By the year 1600, the Spanish had virtually driven the Pueblo religion underground and the number of Pueblos shrank from more than 100 observed in 1539 to just 20. Today, a few descendants of the Ancient Puebloans still continue to live in a few of the surviving pueblos.

The ancient civilization of the Ancient Puebloans is perhaps best-known for its adobe and sandstone dwellings built along cliff walls, the best-preserved of which include the cliff house at Mesa Verde National Monument in Colorado, which also displays a half-million gallon reservoir; and the five-story pueblo "apartment house" of 800 rooms at Chaco Cultural National Historic Park in New Mexico. Other remains of the Ancient Puebloans civilization include the Yucca House National Monument in Colorado; the Aztec Ruins National Monument in New Mexico portraying a huge sunken kiva with a 95-ton roof supported by four wooden posts; the Hovenweep National Monument in Utah; and the Canyon De Chelly, Casa Grande, Montezuma Castle and Wupatki National Monuments in Arizona. These villages, called pueblos by Mexican settlers, were often only accessible by rope or through rock climbing.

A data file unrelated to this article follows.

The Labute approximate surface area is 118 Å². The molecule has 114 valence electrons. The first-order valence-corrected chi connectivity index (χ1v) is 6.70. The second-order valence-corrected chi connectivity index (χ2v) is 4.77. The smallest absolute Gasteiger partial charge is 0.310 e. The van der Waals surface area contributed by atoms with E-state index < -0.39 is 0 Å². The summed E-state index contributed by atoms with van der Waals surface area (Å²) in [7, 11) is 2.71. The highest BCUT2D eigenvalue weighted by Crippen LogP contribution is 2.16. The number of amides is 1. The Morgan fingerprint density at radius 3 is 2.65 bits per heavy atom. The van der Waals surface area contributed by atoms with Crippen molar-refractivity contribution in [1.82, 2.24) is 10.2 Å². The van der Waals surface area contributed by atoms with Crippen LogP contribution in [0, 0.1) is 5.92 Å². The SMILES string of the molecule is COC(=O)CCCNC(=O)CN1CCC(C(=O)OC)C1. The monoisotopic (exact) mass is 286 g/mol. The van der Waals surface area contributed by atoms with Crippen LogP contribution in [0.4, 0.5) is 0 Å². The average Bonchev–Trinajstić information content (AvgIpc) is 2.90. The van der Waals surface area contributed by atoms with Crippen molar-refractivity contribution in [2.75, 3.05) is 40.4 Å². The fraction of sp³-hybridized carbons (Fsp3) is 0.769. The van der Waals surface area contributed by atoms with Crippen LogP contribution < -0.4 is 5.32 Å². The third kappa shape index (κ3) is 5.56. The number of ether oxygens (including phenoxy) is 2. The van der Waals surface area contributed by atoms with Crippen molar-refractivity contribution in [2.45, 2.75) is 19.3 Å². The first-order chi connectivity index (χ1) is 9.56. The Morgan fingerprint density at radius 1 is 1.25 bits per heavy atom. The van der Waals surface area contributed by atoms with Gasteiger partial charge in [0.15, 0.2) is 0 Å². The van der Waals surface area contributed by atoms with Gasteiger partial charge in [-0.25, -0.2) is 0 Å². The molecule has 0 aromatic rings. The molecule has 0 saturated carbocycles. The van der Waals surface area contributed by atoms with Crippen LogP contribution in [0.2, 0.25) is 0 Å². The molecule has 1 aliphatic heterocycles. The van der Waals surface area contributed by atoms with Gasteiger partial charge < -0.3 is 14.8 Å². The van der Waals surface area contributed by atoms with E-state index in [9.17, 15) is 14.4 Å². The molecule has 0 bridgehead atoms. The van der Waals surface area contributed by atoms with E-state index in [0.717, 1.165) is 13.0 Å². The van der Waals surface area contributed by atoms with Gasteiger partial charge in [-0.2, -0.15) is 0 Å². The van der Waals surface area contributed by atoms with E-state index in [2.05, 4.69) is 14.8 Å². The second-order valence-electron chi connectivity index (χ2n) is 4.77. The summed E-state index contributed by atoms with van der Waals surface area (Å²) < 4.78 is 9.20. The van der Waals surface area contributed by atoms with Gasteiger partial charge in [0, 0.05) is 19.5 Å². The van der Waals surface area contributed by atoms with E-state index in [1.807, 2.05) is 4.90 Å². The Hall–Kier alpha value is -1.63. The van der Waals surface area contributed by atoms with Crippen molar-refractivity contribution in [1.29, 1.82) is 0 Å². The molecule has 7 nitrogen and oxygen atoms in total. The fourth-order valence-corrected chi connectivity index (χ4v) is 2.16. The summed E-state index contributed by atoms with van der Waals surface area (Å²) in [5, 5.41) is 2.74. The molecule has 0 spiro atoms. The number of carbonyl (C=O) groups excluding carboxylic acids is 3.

The Ancient Puebloans also created many petroglyphs and pictographs, and are known for their unique style of pottery.

© Kathy Weiser/Legends of America, updated October, 2012.

 

 

Also See:

Pueblo Indians - Oldest Communities in the United States

 

Wupatki National Monument near Flagstaff, Arizona,

Wupatki National Monument near Flagstaff Arizona, April, 2005,

David Alexander